Health advocates in Vermont are challenging a state Medicaid policy that restricts hepatitis C virus (HCV) treatment only to patients with advanced liver disease. The lawsuit is the latest in a long line of cases that aim to open up treatment access for next-generation hepatitis C cures for patients across the country, Vermont Public Radio reports.
Vermont Legal Aid, a nonprofit law firm that represents low-income clients, recently took up the cause of several people living with hepatitis C to appeal the state’s decision to deny them medication. Specifically, legal advocates are targeting Vermont Medicaid’s current prior authorization policy, which states that beneficiaries cannot receive treatment until they have reached a Metavir liver fibrosis of F3 or higher—at which point they have already sustained significant liver damage. The group is also trying to get the state to change other conditions of its hepatitis C treatment policy, including one that requires patients to see a specialist and another that requires patients to remain drug- and alcohol-free for six months before receiving a cure.
Current guidelines from the American Association for the Study of Liver Diseases (AASLD) and the Infectious Disease Society of America (IDSA) recommend doling out the cures for nearly all hepatitis C patients, regardless of how sick they are. The groups note that hepatitis C is linked to other serious health risks, such as inflammation, a higher risk of kidney disease and the development of diabetes. However, with HCV treatment costing between $54,600 and $94,500 per patient, 16 states across the country, including Vermont, continue to ignore these recommendations and limit treatment in order to avoid the financial burden.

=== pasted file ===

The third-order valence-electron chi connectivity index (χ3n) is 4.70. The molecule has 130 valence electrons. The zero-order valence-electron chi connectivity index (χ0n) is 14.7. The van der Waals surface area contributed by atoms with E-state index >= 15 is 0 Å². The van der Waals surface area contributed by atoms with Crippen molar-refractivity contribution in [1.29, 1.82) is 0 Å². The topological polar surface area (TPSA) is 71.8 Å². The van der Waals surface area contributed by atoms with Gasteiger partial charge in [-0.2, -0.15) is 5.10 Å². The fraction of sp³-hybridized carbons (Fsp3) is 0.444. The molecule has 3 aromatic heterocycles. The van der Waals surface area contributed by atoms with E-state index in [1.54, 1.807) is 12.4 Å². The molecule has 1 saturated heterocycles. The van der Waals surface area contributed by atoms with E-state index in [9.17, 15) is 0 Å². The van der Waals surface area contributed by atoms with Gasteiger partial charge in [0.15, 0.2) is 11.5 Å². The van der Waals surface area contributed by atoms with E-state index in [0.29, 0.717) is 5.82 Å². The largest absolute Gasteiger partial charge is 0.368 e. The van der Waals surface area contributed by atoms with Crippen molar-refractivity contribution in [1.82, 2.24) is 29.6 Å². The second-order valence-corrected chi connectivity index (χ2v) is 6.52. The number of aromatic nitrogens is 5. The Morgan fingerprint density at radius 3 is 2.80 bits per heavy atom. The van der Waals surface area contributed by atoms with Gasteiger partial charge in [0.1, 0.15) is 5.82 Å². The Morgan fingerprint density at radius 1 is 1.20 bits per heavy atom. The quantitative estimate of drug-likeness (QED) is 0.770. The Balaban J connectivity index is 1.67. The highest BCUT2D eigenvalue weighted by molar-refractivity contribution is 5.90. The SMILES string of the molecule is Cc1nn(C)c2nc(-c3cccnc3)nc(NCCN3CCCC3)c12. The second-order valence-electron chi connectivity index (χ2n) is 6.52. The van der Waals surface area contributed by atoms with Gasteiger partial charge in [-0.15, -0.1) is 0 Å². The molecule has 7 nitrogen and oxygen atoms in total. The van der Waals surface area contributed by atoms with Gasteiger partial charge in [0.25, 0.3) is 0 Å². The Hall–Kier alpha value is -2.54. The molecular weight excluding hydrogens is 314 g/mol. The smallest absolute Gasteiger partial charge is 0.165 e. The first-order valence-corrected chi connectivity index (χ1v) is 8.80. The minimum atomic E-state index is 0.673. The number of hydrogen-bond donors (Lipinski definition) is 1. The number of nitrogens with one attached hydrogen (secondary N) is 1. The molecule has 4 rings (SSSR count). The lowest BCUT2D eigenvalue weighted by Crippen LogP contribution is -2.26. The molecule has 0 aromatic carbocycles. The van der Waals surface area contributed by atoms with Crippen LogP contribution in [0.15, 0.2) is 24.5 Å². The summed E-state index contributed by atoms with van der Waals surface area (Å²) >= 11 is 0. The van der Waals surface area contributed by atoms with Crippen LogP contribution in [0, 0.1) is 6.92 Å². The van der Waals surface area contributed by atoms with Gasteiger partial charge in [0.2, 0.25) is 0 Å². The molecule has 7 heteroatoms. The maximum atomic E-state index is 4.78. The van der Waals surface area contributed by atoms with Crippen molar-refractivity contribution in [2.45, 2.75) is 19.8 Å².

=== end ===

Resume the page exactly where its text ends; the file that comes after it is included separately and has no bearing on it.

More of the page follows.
The Vermont Drug Utilization Review Board is meeting next week to consider changes to its hepatitis C treatment guidelines. While Vermont state health officials say they’re open to changing the Medicaid policy, they’re also worried that offering hepatitis C cures to all low-income people who have it in the state could cost taxpayers as much as $25 million over the next two years.
Hepatitis advocates are also noting that whether or not to open up hepatitis C treatment access across the state will ultimately be the decision of the incoming administration of Vermont Governor-elect Phil Scott. They are hoping to use the upcoming review to push strongly for a rule change.